This week I am going to discuss the death penalty with more of a statistical approach, and by doing so hope to answer the following question: in a country that is drowning in debt, is the death penalty an economically sustainable option?
According to the NC coalition for Alternatives to the Death Penalty, based on a 2010 Duke University study,
“On average, defending a capital case costs four times as much as a first-degree murder trial in which the defendant faces a maximum of life imprisonment.”
The large amount of money needed for an execution comes from an extensive appeals process, and the time and money that accompany a capital trial. This study focused on many aspects of the costs, including the finding that about $11 million of taxpayer money would be saved each year by the state of North Carolina with lifetime imprisonment of capital offenders instead of their death.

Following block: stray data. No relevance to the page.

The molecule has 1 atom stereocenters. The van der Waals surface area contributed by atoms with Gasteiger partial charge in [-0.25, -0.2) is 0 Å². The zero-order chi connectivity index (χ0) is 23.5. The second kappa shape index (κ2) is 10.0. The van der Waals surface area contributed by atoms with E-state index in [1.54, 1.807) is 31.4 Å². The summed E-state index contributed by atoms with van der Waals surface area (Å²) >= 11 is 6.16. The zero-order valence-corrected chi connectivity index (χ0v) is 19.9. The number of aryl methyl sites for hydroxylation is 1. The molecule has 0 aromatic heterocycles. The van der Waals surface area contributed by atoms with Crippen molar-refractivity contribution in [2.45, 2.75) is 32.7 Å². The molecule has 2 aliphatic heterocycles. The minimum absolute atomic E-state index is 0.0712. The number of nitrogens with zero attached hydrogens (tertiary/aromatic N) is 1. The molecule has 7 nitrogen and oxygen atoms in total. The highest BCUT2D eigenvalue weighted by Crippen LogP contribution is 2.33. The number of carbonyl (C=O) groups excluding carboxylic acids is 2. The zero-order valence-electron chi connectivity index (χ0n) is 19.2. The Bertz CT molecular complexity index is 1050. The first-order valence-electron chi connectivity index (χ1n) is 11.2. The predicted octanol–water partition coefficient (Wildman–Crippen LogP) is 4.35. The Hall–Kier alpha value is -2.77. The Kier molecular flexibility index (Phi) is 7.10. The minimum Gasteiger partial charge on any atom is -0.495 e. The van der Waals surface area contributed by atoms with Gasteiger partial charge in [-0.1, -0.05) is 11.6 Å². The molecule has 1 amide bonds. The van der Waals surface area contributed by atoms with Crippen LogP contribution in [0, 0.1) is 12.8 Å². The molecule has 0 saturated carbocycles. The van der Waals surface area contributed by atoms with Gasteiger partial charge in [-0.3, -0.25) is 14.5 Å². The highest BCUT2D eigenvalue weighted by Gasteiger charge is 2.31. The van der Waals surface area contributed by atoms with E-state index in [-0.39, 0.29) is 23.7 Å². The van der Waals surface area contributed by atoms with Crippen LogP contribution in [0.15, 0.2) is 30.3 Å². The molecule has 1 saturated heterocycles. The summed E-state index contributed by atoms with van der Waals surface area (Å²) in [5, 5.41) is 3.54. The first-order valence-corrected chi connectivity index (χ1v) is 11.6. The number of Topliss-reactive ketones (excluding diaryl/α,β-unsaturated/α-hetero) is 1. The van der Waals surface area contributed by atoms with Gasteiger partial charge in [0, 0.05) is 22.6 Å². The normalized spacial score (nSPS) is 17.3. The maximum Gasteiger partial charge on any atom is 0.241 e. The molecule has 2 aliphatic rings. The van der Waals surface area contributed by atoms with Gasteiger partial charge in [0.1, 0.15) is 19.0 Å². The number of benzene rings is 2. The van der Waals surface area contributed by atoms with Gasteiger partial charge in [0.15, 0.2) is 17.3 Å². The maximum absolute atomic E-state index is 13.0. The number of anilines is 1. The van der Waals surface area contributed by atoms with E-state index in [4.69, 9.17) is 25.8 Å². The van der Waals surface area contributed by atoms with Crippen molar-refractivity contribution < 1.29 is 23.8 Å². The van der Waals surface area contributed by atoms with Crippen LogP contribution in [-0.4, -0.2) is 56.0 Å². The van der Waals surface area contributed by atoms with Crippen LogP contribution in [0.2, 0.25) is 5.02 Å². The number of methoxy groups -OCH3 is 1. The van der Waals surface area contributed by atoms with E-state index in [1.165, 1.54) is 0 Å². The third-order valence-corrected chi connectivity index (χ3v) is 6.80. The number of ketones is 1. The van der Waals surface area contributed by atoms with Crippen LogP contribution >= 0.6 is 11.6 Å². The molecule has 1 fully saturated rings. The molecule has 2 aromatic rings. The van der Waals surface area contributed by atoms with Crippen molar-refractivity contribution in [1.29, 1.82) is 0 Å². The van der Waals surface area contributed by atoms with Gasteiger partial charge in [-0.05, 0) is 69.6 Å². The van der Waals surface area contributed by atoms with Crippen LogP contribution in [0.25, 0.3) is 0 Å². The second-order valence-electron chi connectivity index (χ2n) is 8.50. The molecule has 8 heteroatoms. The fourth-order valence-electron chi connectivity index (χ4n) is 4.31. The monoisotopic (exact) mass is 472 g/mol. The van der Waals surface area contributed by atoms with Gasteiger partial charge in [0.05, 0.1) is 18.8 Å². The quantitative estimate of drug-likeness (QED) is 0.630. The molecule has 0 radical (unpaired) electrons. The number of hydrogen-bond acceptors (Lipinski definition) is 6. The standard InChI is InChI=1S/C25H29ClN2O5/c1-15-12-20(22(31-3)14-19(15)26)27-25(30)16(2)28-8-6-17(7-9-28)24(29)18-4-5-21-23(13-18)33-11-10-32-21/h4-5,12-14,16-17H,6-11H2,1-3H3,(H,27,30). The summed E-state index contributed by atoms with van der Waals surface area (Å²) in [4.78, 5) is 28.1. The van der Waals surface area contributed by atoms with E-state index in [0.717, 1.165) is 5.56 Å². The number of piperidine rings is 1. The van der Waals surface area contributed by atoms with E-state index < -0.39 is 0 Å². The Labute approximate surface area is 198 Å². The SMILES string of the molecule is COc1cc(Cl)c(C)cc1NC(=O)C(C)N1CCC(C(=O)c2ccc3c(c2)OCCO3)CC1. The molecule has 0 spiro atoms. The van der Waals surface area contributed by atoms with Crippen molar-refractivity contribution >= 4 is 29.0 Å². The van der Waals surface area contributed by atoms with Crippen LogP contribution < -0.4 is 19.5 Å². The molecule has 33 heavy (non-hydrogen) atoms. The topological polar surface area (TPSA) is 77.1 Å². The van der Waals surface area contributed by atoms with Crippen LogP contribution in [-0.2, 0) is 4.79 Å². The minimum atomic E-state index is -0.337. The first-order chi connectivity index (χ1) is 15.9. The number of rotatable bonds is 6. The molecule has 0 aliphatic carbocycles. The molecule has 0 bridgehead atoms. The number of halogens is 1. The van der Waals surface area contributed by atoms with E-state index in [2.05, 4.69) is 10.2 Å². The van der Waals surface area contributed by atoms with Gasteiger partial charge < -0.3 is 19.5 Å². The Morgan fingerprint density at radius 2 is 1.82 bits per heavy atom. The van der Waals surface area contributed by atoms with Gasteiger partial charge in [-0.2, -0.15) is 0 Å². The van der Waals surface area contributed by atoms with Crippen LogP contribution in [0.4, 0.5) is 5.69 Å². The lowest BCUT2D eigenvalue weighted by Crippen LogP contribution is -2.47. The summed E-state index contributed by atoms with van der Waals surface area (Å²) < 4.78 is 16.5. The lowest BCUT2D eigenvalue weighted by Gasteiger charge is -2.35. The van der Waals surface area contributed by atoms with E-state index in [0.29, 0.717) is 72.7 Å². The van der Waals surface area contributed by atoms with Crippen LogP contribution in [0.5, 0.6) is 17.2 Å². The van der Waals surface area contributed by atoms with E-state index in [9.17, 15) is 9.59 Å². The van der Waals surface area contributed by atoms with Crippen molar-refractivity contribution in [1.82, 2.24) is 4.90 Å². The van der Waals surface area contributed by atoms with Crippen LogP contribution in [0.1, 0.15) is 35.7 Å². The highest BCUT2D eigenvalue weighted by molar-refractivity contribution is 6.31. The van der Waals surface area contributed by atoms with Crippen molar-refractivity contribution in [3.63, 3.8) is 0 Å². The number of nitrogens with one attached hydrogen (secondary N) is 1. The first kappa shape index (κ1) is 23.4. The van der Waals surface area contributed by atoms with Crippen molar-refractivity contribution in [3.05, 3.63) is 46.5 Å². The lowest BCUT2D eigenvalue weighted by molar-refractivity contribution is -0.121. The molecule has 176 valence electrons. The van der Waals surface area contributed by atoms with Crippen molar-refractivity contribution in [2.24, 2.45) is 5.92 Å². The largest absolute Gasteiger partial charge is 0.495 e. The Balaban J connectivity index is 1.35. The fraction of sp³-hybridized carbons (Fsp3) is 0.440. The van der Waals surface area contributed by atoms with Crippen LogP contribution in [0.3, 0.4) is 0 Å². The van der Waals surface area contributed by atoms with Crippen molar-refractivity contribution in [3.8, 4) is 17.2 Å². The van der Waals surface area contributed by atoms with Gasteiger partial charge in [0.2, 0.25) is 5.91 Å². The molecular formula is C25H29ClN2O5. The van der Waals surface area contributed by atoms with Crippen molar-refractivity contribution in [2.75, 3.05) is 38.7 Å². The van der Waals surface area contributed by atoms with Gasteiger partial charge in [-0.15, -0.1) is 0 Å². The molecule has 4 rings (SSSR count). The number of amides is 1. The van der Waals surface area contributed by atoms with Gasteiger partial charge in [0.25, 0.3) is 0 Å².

It is interesting to note as well that this study focused on the years between 2006 and 2009, and between 2007 and 2008 there were no executions performed in the state of North Carolina, suggesting that this amount of money may be even higher in years that executions did actually occur.
A different publication by the Santa Clara University came to similar conclusions, when it stated,
“executing a single capital case costs about three times as much as it costs to keep a person in prison for their remaining life expectancy, which is about 40 years.”
What do you guys think about this? Does the monetary effect of this ethical issue hold any weight? Do you think that the death penalty can be justified as economically sustainable?